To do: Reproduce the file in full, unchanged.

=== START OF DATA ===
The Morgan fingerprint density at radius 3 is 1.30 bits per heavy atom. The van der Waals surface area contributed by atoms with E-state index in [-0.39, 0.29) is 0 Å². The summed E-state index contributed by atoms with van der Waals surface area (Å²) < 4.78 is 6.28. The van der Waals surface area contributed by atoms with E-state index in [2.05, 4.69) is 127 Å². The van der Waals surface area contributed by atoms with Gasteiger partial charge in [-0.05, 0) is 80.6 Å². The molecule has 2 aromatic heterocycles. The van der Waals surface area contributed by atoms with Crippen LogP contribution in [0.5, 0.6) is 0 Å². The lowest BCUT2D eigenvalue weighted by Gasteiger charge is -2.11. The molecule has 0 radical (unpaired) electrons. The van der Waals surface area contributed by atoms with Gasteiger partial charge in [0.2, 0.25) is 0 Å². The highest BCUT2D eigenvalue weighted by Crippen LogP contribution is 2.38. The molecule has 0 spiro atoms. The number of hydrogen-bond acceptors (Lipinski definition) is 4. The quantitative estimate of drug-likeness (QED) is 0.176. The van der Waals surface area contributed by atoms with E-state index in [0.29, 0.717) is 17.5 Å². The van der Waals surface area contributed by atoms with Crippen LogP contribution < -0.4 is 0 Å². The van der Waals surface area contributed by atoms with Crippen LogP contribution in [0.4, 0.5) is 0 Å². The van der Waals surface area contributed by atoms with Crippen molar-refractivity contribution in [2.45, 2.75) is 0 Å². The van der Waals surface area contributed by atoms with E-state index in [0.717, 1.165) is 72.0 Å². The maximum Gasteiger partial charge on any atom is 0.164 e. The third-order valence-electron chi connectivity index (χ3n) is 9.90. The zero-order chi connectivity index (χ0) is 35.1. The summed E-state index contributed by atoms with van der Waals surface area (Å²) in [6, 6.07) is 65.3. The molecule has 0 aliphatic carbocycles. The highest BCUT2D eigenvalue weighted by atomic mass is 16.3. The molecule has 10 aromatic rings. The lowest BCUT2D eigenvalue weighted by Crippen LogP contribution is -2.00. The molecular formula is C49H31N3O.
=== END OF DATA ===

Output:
The Morgan fingerprint density at radius 3 is 1.30 bits per heavy atom. The van der Waals surface area contributed by atoms with E-state index in [-0.39, 0.29) is 0 Å². The summed E-state index contributed by atoms with van der Waals surface area (Å²) < 4.78 is 6.28. The van der Waals surface area contributed by atoms with E-state index in [2.05, 4.69) is 127 Å². The van der Waals surface area contributed by atoms with Gasteiger partial charge in [-0.05, 0) is 80.6 Å². The molecule has 2 aromatic heterocycles. The van der Waals surface area contributed by atoms with Crippen LogP contribution in [0.5, 0.6) is 0 Å². The lowest BCUT2D eigenvalue weighted by Gasteiger charge is -2.11. The molecule has 0 radical (unpaired) electrons. The van der Waals surface area contributed by atoms with Gasteiger partial charge in [0.2, 0.25) is 0 Å². The highest BCUT2D eigenvalue weighted by Crippen LogP contribution is 2.38. The molecule has 0 spiro atoms. The number of hydrogen-bond acceptors (Lipinski definition) is 4. The quantitative estimate of drug-likeness (QED) is 0.176. The van der Waals surface area contributed by atoms with E-state index in [0.29, 0.717) is 17.5 Å². The van der Waals surface area contributed by atoms with Crippen LogP contribution < -0.4 is 0 Å². The van der Waals surface area contributed by atoms with Crippen LogP contribution in [0.4, 0.5) is 0 Å². The van der Waals surface area contributed by atoms with Crippen molar-refractivity contribution in [2.45, 2.75) is 0 Å². The van der Waals surface area contributed by atoms with E-state index in [0.717, 1.165) is 72.0 Å². The maximum Gasteiger partial charge on any atom is 0.164 e. The third-order valence-electron chi connectivity index (χ3n) is 9.90. The zero-order chi connectivity index (χ0) is 35.1. The summed E-state index contributed by atoms with van der Waals surface area (Å²) in [6, 6.07) is 65.3. The molecule has 0 aliphatic carbocycles. The highest BCUT2D eigenvalue weighted by atomic mass is 16.3. The molecule has 10 aromatic rings. The lowest BCUT2D eigenvalue weighted by Crippen LogP contribution is -2.00. The molecular formula is C49H31N3O.